Social marketing will save us all! (maybe)

March 11th, 2013 / Together


With increasingly regularity, at Together we are receiving briefs for work that gives substantial consideration to socially and environmentally responsible elements. While some may still ask the question whether business in the modern climate can afford to prioritise responsible and sustainable actions, the answer seems to be that many businesses feel this is something they can no longer ignore.

A lot of what we’re asked to consider now as an agency falls under the remit of Social Marketing, and more specifically how that may bring about significant social change.

The sociologist, G.D. Wiebe spoke of how marketing could be adapted from its traditional role of selling goods for commercial profit, to influencing attitudes and shaping behaviour that could generate positive social change. He succinctly defined this shift in purpose as ‘selling brotherhood like soap’.

The essence of this increasingly relevant strand of marketing is not so much in changing ideas as changing behaviour. As such, the ultimate criteria by which social marketing projects can be measured against is the behavioural influence it generates – an indicator notoriously difficult to identify and accurately attribute a cause to.

Social marketing in its inception was focussed almost solely on promoting contraception. In recent years its value and application has diversified across all kinds of social strands. Nowadays, theories and best practice guides for impactful social marketing are prevalent throughout academic and working arenas.

Even the most perfunctory examination of the corporate and commercial spheres suggests that adopting the tools of persuasion and engagement from traditional marketing will aid a push towards positive societal change in fields as diverse as health, equality, education and environment.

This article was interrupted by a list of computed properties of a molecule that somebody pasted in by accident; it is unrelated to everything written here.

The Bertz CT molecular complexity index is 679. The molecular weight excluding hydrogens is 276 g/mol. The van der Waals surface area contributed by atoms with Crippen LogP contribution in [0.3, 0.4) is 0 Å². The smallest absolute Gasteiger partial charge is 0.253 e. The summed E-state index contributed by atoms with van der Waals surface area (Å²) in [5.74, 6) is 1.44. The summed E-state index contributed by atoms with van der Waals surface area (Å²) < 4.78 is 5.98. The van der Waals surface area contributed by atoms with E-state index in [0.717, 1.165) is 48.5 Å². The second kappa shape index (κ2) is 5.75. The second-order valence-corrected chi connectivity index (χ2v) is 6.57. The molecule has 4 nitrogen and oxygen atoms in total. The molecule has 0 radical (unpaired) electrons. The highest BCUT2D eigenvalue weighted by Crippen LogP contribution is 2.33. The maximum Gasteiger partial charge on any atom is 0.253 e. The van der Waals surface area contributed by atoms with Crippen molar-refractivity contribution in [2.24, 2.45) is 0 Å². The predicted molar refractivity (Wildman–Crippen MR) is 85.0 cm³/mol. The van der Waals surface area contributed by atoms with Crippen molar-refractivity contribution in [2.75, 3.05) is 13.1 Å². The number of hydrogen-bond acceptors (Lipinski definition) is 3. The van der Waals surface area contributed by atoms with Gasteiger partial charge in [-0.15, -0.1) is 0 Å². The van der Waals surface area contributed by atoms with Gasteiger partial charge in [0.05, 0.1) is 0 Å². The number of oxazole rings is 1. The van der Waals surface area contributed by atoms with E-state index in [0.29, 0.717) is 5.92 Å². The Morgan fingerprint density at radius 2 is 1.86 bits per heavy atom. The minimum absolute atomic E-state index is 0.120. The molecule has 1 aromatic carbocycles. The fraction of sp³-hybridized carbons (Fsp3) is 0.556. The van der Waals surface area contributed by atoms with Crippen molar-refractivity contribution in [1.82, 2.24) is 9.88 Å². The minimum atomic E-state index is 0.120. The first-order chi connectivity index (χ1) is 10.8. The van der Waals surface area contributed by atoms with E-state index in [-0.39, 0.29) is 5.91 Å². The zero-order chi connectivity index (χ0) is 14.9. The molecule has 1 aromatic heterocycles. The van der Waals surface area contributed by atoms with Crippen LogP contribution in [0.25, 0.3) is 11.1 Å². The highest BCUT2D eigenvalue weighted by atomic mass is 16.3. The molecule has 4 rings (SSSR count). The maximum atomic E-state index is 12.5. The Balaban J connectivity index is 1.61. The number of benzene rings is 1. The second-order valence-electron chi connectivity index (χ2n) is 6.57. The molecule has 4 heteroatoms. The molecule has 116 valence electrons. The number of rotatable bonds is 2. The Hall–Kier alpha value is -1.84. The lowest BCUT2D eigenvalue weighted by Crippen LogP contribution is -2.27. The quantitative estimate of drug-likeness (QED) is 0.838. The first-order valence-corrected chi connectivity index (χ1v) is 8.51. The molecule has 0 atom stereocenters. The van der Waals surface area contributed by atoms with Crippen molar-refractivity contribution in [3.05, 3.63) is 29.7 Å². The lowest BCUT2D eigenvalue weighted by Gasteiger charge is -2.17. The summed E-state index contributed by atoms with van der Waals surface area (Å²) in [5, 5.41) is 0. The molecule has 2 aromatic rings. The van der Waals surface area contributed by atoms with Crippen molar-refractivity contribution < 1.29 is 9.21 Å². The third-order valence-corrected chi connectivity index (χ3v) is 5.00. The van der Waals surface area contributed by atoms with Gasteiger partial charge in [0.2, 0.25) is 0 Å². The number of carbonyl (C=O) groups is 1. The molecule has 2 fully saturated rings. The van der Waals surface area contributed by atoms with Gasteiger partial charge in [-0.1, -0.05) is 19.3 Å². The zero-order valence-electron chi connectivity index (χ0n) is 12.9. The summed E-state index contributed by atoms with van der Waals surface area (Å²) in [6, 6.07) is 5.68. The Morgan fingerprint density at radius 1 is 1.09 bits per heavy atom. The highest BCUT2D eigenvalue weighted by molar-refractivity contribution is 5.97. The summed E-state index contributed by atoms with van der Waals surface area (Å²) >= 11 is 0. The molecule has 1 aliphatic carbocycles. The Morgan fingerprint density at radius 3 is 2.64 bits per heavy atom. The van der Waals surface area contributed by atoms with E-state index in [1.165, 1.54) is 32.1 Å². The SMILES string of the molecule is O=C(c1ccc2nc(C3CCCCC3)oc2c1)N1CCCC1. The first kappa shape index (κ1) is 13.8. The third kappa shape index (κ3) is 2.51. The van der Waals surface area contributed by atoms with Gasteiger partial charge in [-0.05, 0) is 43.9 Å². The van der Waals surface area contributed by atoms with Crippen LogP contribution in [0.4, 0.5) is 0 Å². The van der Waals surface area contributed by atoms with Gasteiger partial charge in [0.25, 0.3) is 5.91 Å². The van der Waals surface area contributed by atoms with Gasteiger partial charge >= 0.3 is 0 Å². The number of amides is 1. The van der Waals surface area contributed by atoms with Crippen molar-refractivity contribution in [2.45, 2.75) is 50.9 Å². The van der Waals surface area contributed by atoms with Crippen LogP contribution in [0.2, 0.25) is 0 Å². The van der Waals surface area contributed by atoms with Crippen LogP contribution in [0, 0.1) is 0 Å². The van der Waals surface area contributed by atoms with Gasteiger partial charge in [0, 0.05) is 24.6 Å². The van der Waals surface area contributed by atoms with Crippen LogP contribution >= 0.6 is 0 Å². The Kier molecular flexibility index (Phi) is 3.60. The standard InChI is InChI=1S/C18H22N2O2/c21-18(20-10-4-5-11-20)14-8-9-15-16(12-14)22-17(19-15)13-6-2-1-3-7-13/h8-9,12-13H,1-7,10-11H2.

One of the chief exponents of the virtue (even the necessity) of social marketing is Alan R Andreasen who states that the effectiveness of the medium, itself needs to be marketed to industry. He suggests we, as an industry, must be bolder in finding and suggesting ways in which social marketing principles can be effectively implemented.

The landscape of marketing is shifting. Commercial transactions now form just  part of our purpose. The new goal is significant and lasting behaviour change, not just through the public sector where this is widely adopted, but across the private sector also.

Social marketing should not be considered to be a rival to its commercial cousin. Instead they should be partners to establish and indoctrinate a consumer centric approach to communicating sustainability and social responsibility. While social marketing may combine various disciplines such as sociology, economics and anthropology, at the heart of this is the marketing instinct that drives the commercial sphere.

Together the two disciplines can target and then exploit the sensitive human triggers to social change. There is no disguising the fact that there is a huge challenge. Even assuming there is a willingness to change, converting that mentality into action is difficult and complex. An even more substantial challenge then emerges in maintaining that change.

Behaviour, as a concept and in reality, is not constant or inflexible, it is inherently fluid and impressionable. The challenge of social marketing is to achieve what is known as ‘the critical movement between contemplation and action’.

It can be done. It has been done on many, many occasions. And, if it gets done an awful lot more, it just might save us all.

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